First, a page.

Each of the Locos' styles is so different, but they compliment each other so well. Each piece in the show appealed to a different part of me, and I really had a hard time coming up with a favorite. I guess the best answer would be to aspire to own one (at least) of each!

Outside on the patio there was live music by a young lady on a ukulele (reminding me that I want lessons), and a bar set up with wines from Rebel Coast Winery that were really good. And so was the owner/bartender Doug, who gave us stickers that said "Don't Be A Dick". Right on.

Waiters were circling the place with trays of good stuff, like Chinese chicken salad in their own little containers, and doughnut kabobs. Yes, doughnut kabobs. My brother and Jeff Ho got down on that.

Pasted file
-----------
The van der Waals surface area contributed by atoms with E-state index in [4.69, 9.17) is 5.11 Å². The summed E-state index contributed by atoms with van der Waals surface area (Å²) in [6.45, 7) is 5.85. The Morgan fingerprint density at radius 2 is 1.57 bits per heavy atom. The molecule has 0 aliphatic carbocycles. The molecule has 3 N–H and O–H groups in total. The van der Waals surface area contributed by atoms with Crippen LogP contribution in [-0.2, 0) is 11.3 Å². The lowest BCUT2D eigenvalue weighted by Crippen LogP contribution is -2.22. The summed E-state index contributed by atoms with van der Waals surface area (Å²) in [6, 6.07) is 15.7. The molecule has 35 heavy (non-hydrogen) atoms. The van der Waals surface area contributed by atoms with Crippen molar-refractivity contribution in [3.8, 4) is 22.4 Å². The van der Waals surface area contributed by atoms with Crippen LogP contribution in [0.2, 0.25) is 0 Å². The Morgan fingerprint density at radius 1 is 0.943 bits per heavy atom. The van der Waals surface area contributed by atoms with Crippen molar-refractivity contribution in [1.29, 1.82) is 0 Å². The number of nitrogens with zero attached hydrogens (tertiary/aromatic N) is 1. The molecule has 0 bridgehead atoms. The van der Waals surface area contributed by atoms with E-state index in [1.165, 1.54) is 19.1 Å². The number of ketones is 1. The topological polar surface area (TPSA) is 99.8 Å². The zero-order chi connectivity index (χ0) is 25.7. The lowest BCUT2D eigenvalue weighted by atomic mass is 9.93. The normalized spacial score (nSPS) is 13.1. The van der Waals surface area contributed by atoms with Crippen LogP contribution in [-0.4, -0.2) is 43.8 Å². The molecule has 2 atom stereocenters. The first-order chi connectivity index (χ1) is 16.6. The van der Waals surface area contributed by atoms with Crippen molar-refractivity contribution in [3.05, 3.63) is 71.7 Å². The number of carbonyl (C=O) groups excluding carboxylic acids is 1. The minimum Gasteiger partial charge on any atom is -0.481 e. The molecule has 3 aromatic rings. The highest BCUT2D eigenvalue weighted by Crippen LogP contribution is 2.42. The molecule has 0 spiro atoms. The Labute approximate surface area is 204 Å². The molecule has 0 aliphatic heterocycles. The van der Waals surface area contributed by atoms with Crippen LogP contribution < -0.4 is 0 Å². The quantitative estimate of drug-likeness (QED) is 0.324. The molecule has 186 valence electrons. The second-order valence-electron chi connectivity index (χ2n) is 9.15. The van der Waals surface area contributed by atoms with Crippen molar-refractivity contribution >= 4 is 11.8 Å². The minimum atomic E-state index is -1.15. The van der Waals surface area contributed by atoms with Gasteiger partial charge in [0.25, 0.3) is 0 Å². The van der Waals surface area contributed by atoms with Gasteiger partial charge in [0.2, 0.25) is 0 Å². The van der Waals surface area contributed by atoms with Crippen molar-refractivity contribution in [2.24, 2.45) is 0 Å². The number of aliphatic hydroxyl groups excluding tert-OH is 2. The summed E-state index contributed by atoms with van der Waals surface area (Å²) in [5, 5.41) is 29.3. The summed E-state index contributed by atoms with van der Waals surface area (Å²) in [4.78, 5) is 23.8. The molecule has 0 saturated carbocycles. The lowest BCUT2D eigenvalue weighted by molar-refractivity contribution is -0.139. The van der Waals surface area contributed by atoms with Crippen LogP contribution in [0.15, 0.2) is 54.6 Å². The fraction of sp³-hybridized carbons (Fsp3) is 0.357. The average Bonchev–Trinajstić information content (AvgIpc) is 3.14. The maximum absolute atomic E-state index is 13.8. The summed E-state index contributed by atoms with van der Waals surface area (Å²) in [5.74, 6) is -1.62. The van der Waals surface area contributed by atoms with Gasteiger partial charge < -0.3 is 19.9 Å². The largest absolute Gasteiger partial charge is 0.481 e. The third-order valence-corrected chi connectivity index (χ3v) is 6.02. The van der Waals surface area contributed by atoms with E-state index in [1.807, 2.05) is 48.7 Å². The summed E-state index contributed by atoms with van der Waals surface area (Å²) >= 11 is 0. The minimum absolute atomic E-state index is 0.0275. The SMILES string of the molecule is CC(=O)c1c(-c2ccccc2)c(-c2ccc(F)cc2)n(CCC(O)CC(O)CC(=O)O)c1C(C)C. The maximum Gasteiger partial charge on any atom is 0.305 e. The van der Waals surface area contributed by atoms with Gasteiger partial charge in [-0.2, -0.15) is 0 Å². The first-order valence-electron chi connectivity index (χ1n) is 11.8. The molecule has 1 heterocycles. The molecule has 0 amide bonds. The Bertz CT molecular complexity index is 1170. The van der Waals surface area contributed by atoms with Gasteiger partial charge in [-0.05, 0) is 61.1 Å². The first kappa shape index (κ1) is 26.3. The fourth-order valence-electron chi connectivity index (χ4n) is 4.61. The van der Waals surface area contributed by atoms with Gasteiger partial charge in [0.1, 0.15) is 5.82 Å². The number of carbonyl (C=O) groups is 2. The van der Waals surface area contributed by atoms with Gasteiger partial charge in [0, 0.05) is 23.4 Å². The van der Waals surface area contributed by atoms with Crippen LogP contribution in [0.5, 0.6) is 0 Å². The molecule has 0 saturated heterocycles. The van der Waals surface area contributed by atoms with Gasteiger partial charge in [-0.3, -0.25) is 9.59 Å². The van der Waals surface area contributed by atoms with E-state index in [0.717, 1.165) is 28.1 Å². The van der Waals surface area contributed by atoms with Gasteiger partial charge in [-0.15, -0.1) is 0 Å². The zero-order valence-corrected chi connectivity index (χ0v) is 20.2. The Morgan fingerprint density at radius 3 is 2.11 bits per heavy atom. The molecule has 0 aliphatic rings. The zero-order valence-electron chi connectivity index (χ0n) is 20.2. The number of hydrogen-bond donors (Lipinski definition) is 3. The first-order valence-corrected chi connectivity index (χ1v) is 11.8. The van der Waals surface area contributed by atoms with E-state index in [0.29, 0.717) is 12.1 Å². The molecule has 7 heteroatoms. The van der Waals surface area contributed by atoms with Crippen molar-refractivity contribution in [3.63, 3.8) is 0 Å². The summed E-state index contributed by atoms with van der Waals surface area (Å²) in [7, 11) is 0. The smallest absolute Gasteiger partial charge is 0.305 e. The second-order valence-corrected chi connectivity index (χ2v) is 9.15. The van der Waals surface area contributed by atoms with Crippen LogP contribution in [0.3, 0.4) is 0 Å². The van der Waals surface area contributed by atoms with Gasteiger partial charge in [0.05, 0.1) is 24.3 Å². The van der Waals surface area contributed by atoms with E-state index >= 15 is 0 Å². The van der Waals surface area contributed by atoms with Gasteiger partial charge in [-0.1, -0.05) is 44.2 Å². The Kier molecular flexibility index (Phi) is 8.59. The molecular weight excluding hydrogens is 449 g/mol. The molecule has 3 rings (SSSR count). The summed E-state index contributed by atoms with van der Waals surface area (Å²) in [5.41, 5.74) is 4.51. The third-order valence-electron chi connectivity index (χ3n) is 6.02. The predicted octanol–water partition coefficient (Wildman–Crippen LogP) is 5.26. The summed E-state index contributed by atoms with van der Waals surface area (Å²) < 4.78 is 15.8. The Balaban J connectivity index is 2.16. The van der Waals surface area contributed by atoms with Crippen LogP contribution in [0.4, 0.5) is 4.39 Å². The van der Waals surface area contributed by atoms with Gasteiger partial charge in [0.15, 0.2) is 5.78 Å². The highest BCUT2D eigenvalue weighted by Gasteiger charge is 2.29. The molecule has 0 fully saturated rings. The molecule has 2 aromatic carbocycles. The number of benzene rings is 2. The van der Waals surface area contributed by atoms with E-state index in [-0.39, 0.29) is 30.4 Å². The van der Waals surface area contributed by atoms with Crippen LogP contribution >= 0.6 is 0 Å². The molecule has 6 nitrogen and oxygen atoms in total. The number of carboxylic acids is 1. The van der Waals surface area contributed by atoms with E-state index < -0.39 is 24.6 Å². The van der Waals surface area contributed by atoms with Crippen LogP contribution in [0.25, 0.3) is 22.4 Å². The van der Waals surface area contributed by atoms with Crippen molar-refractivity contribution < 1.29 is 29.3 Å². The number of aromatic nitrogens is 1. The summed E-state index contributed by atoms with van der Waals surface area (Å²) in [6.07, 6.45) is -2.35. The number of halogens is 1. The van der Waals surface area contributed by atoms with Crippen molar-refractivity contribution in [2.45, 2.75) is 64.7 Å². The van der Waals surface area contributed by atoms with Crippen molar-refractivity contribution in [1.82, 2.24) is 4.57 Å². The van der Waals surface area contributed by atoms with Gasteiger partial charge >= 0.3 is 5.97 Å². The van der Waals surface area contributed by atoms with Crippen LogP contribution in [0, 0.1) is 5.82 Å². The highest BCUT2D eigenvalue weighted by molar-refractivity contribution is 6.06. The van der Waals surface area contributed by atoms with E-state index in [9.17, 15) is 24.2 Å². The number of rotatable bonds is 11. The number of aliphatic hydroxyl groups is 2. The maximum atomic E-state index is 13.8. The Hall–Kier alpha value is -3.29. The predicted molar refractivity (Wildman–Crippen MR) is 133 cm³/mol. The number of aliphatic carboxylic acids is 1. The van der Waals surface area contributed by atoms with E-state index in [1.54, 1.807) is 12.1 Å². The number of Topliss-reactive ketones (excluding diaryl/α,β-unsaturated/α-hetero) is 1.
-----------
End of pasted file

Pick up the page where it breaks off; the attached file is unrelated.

Juice Dan was there documenting it all for Juice Magazine, and comparing jackets with Paul ...

While Juice's Terri Craft  got us all caught up on the latest skateboard shenanigans. What a treasure Terri, Dan and Juice are to this skate and surf community. It cannot be overstated or mentioned often enough. Love them.

There's really nothing better than a good party in the name of art and creativity. Saturday night's Cali Locos shindig was one of the best. You want to make sure you get out to see anything this groovy art collective ever comes up with ... it's always something to remember. As is their philosophy, "Somos Locos". We are crazy ... about LIFE.

Friday, March 17, 2017

Venice Art Crawl - St. Patrick's Day Eve Edition

Last night was the first Venice Art Crawl of 2017, and it was a complete blast. The theme this time was "This Is Venice", and everyone did their best to show what that was. REALLY was. I'm not sure if it had anything to do with it being St. Patrick's Day Eve, but people were in the mood to go OFF. And did.